# Hadamard vector product

Given a vector $\vec{a} = a_x\vec{e}_x + a_y\vec{e}_y + a_z\vec{e}_z$, and an other vector $\vec{b}$ we can define a component-wise (Hadamard) product $\vec{c} = \vec{a} \star \vec{b}$, by,

$\vec{c} = \vec{a} \star \vec{b} = a_xb_x\vec{e}_x + a_yb_y\vec{e}_y + a_zb_z\vec{e}_z.$ Indeed, $\vec{e}_i\star\vec{e}_j = \begin{cases} \vec{e}_i, & \text{for } i = j \\ 0, & \text{for } i \neq j \end{cases}$

Euclidian vectors equipped with such a binanary operation would form an Abelian group and should be less controversial than the scalar/dot/inner product or vector/cross product. In order to investigate why it is not popular we look at its geometric properties:

- The “length” of the product is equal to the inner product: $\|\vec{a}\star\vec{b}\| = \vec{a} \cdot \vec{b}$.
- The identity element breaks the symmetry between negative and positive directions …
- … Hence, the product does not retain its orientation under rotation.
- Its direction … ?

Lets see if we can get inspiration from some examples:

The direction of the product is not very intuitive.

# Jargon in linear algebra

During my Bsc. studies, I found that the cryptic names of the various mathematical concepts made grasping them (as a Dutch person) harder than it should have been. As I am now teaching linear algebra, I wish to alleviate this problem by explaining the relation of these names with their associated concepts to the students. Here is a list of what I found.

A womb can be viewed as a container for its contents, similar(?) to how a rectangular array of numbers can be contained in a algebraic object. As such, the Latin and (old) French word for womb is used to denote a

**Matrix**^{1}.When doing row reduction/Gaussian elimination, the row sweeping operation revolves around a non-zero entity that is selected as a reference to guide the row subtractions. An center of an axle that is a central entity around which stuff revolves is also called a

**pivot location**.Some advantages to positioning military units on a battle field in a line or in a frontal formation may combined by placing them in as staggered, so-called

**echelon form**. A similar stair-case like arrangements is made by the pivot locations of a matrix after Gaussian elimination has taken place. The word**echelon**in turn stems from a French word for ladder (“échelle”).The word homogeneous refers to things begin “the same”. The right-most column of the augmented matrix for the

**homogeneous equations**is always the same (a column of zeros) and remains as such, even after elementary row operations have been applied.The central entity of an object may be called a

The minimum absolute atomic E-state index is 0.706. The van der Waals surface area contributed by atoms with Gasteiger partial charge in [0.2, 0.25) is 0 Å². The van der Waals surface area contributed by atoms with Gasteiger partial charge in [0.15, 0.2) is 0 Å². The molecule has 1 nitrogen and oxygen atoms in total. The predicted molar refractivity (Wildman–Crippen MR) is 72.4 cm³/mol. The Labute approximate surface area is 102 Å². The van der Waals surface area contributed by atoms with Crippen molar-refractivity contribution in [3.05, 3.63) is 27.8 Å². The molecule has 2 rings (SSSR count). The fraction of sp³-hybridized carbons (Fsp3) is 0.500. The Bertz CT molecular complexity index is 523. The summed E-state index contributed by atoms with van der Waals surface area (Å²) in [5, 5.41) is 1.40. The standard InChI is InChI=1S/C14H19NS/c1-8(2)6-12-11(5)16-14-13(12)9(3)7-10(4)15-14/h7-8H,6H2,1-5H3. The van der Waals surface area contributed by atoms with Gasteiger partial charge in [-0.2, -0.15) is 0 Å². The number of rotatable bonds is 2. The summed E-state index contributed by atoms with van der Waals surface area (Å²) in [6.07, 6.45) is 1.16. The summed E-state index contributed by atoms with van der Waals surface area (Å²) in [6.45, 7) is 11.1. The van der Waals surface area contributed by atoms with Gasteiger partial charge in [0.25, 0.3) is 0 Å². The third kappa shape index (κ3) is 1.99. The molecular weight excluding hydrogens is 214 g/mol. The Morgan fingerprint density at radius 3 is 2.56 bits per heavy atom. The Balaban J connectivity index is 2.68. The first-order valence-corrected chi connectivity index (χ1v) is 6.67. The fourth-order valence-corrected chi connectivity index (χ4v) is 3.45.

**kernel**. Since every vector in a vector space is accompanied by a vector in the opposite direction, the “center” of mass of the range of a transformation ($T: \mathbb{R}^n \rightarrow \mathbb{R}^m$) may be said the be the zero vector ($i.e. \mathbf{0} \in \mathbb{R}^m$). As such we say that the**kernel**($\text{Ker}(T) \in \mathbb{R}^n$) is mapped there.One may carry something from one position to another. The displacement entity is then a carrier. This displacement is often denoted with a

**vector**, the Latin word for carrier.An invertible matrix $A$ can be paired with its inverse $A^{-1}$. Note that $A$ is also the inverse of $A^{-1}$. A matrix that is not invertible, cannot be paired an therefore remains alone. We therefore say that this is a

**singular**matrix.When a criminal is caught via the hits he/she left behind on the scene, these hints can be said to have made a trail that led to the perpetrator. Such a trail can also “follow” a matrix $A$, of particular interest is the “similarity” transformation ($C$) via an invertible matrix $B$ defined as $C = B^{-1}AB$. A prime example of such a matrix trail is therefore called the

**trace**of a matrix, which does not change even tough generally $C\neq A$.The length ($\|\vec{a}\|$) of a vector ($\vec{a}$) can be expressed using the

**inner product**($\|\vec{a}\|^2 = \vec{a}\cdot\vec{a}$). H. Grassmann was the first to study this product of a vector with itself before it was applied as a product of two different vectors. He therefore found this product was inward-looking/intovert, and named it as such (albeit in German).In a linear transformation, there may exist characteristic vectors that are only scaled by a certain characteristic value. These values may be found as the root of the

**characteristic polynomial**. Since they are so characteristic, they belong to the transformation. A loose German (and Dutch) translation of something that “belongs” to you is “eigen”, giving rise to the**eigenvectors and eigenvalues**^{2}.The

**singular value**decomposition (SVD) of a matrix ($A$) places**singular values**($\sigma_i$) in a diagonal matrix. These values are such that $A^TA - \sigma_i^2I$ is a singular matrix (c.f. eigen values).